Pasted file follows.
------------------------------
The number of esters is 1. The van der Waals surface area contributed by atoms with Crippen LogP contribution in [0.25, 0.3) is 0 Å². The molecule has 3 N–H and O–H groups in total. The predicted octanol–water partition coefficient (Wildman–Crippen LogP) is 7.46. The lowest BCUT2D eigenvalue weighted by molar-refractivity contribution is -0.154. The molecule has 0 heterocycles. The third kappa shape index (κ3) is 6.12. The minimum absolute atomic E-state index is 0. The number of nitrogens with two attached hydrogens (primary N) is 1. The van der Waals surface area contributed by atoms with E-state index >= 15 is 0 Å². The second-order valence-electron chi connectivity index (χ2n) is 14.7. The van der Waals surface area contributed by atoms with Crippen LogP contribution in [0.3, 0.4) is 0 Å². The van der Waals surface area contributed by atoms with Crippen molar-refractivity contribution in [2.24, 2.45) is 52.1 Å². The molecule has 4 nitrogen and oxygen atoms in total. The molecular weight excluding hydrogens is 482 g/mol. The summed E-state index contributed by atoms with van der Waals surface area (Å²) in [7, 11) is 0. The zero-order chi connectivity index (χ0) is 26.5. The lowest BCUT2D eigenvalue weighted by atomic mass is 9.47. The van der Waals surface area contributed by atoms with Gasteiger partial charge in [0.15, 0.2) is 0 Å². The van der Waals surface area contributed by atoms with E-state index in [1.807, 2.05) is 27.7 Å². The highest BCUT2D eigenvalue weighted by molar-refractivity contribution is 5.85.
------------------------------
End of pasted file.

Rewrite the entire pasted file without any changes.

The number of esters is 1. The van der Waals surface area contributed by atoms with Crippen LogP contribution in [0.25, 0.3) is 0 Å². The molecule has 3 N–H and O–H groups in total. The predicted octanol–water partition coefficient (Wildman–Crippen LogP) is 7.46. The lowest BCUT2D eigenvalue weighted by molar-refractivity contribution is -0.154. The molecule has 0 heterocycles. The third kappa shape index (κ3) is 6.12. The minimum absolute atomic E-state index is 0. The number of nitrogens with two attached hydrogens (primary N) is 1. The van der Waals surface area contributed by atoms with E-state index >= 15 is 0 Å². The second-order valence-electron chi connectivity index (χ2n) is 14.7. The van der Waals surface area contributed by atoms with Crippen LogP contribution in [0.3, 0.4) is 0 Å². The van der Waals surface area contributed by atoms with Crippen molar-refractivity contribution in [2.24, 2.45) is 52.1 Å². The molecule has 4 nitrogen and oxygen atoms in total. The molecular weight excluding hydrogens is 482 g/mol. The summed E-state index contributed by atoms with van der Waals surface area (Å²) in [7, 11) is 0. The zero-order chi connectivity index (χ0) is 26.5. The lowest BCUT2D eigenvalue weighted by atomic mass is 9.47. The van der Waals surface area contributed by atoms with Gasteiger partial charge in [0.15, 0.2) is 0 Å². The van der Waals surface area contributed by atoms with E-state index in [1.807, 2.05) is 27.7 Å². The highest BCUT2D eigenvalue weighted by molar-refractivity contribution is 5.85.